Better late than never with this weekend’s open thread and with links I had intended to post during National Suicide Prevention Week, which was September 8 through 14. If you are suicidal, click here for many free helplines. Please pass those numbers on to anyone you know who is motivated to end the pain by ending his or her life. The American Foundation for Suicide Prevention has many resources available here.
Last night I watched part of Piers Morgan’s interview with Rick and Kay Warren, who lost a son to suicide earlier this year. I don’t care what you think of Warren’s politics or the Saddleback mega-church he founded. It’s impossible not to be moved hearing the Warrens talk about their son’s struggle and their devastating bereavement. They didn’t just rely on prayer to heal his mental illness; they sought professional help in many different forms. They also tried to prevent him from getting hold of the gun he used to take his own life.
I did not realize until recently that suicide has directly affected Representative Bruce Braley’s family. His niece Kayla ended her life nearly three years ago. I’ve enclosed his statement on National Suicide Prevention Week after the jump.
Suicide is a leading cause of death for young Iowans. Too many families who keep a gun at home for “protection” end up grieving for a teenager who died accidentally or deliberately because that gun was close to hand at the wrong time. Research has shown that “access to firearms is associated with increased suicide risk” for adults as well as children, but the teenage brain is particularly impulsive and emotionally volatile. Please keep your firearms away from young people and anyone suffering from serious mental health problems.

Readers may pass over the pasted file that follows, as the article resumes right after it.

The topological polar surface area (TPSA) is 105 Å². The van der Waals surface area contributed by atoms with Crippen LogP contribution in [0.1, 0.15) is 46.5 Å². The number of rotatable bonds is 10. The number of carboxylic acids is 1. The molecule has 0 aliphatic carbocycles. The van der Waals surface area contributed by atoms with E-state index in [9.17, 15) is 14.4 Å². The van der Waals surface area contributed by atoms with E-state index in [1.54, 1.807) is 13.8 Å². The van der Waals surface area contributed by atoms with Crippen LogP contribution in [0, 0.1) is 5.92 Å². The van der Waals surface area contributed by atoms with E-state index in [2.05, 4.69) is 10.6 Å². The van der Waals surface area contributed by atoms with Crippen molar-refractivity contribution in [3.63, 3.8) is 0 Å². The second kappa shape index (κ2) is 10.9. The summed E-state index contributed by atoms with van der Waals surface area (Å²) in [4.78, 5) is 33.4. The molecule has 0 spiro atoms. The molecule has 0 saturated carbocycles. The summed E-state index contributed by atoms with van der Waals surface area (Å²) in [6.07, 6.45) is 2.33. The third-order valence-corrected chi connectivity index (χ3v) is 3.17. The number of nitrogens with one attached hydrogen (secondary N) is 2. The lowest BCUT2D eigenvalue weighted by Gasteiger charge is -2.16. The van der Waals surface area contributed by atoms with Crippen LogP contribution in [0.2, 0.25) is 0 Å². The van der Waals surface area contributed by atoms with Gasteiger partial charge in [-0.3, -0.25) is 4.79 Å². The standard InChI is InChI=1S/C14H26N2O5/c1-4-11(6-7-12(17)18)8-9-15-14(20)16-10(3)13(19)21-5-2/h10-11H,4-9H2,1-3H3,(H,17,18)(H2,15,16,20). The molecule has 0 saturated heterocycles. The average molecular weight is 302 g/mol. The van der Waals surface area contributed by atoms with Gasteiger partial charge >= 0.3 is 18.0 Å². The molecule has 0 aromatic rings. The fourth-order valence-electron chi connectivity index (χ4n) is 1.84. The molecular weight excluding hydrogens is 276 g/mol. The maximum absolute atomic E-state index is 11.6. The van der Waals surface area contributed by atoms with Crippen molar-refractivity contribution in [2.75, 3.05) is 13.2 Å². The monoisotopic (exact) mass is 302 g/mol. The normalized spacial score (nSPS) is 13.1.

Des Moines-based blogger Ben Gran wrote a powerful post earlier this year about six people he has known who ended their own lives.
Press release from Representative Bruce Braley (D, IA-01), September 12 (emphasis in original):
Washington, D.C. – Rep. Bruce Braley (IA-01) today released the following statement on National Suicide Prevention Week, which is the week of September 8-14, 2013:
“I have personally seen the devastating impact of suicide on entire families. We lost my niece, Kayla, to suicide on October 6, 2010, and we are still haunted by her death. During National Suicide Prevention Week, it’s important for us to remember the millions of Americans who have been impacted by this tragic problem, which is the 10th leading cause of death in America.
“It’s time we do more to prevent suicide, whether it’s helping veterans cope when they come home, improving our mental health system, and doing what we can to help family members take a more active role in the care and medical decisions of loved ones. My thoughts and prayers go out to all Americans impacted by suicide, and I look forward to a renewed investment in suicide prevention, education and research.”
Suicide is a leading cause of preventable death in the United States, claiming the lives of 38,000 Americans annually resulting from over 1.1 million attempts. Iowa ranks just below the national average at 12.2 suicides per 100,000 people.
Ninety percent of individuals who die by suicide have had a diagnosable psychiatric disorder at the time of their death and 20 percent are veterans.
These figures and other resources and information on suicide can be found at the American Foundation for Suicide Prevention.